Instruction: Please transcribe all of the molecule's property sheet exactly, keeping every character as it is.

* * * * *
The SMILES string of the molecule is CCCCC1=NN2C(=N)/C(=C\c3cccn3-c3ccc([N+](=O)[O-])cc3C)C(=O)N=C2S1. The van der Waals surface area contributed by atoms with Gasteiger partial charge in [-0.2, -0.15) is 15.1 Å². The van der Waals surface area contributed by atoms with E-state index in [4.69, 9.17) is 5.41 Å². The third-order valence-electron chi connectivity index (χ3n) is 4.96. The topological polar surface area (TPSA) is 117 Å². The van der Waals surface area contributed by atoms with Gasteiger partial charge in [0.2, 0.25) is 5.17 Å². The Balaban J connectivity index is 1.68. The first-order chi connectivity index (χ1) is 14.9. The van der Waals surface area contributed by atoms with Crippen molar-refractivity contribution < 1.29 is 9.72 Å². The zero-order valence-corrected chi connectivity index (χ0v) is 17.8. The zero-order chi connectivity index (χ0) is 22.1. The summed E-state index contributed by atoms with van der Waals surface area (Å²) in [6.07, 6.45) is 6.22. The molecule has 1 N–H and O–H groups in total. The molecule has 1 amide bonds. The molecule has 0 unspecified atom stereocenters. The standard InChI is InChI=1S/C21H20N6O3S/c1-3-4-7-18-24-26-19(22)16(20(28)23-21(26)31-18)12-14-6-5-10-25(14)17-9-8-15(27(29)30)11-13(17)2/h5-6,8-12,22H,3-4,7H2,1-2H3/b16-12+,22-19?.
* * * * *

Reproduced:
The SMILES string of the molecule is CCCCC1=NN2C(=N)/C(=C\c3cccn3-c3ccc([N+](=O)[O-])cc3C)C(=O)N=C2S1. The van der Waals surface area contributed by atoms with Gasteiger partial charge in [-0.2, -0.15) is 15.1 Å². The van der Waals surface area contributed by atoms with E-state index in [4.69, 9.17) is 5.41 Å². The third-order valence-electron chi connectivity index (χ3n) is 4.96. The topological polar surface area (TPSA) is 117 Å². The van der Waals surface area contributed by atoms with Gasteiger partial charge in [0.2, 0.25) is 5.17 Å². The Balaban J connectivity index is 1.68. The first-order chi connectivity index (χ1) is 14.9. The van der Waals surface area contributed by atoms with Crippen molar-refractivity contribution < 1.29 is 9.72 Å². The zero-order valence-corrected chi connectivity index (χ0v) is 17.8. The zero-order chi connectivity index (χ0) is 22.1. The summed E-state index contributed by atoms with van der Waals surface area (Å²) in [6.07, 6.45) is 6.22. The molecule has 1 N–H and O–H groups in total. The molecule has 1 amide bonds. The molecule has 0 unspecified atom stereocenters. The standard InChI is InChI=1S/C21H20N6O3S/c1-3-4-7-18-24-26-19(22)16(20(28)23-21(26)31-18)12-14-6-5-10-25(14)17-9-8-15(27(29)30)11-13(17)2/h5-6,8-12,22H,3-4,7H2,1-2H3/b16-12+,22-19?.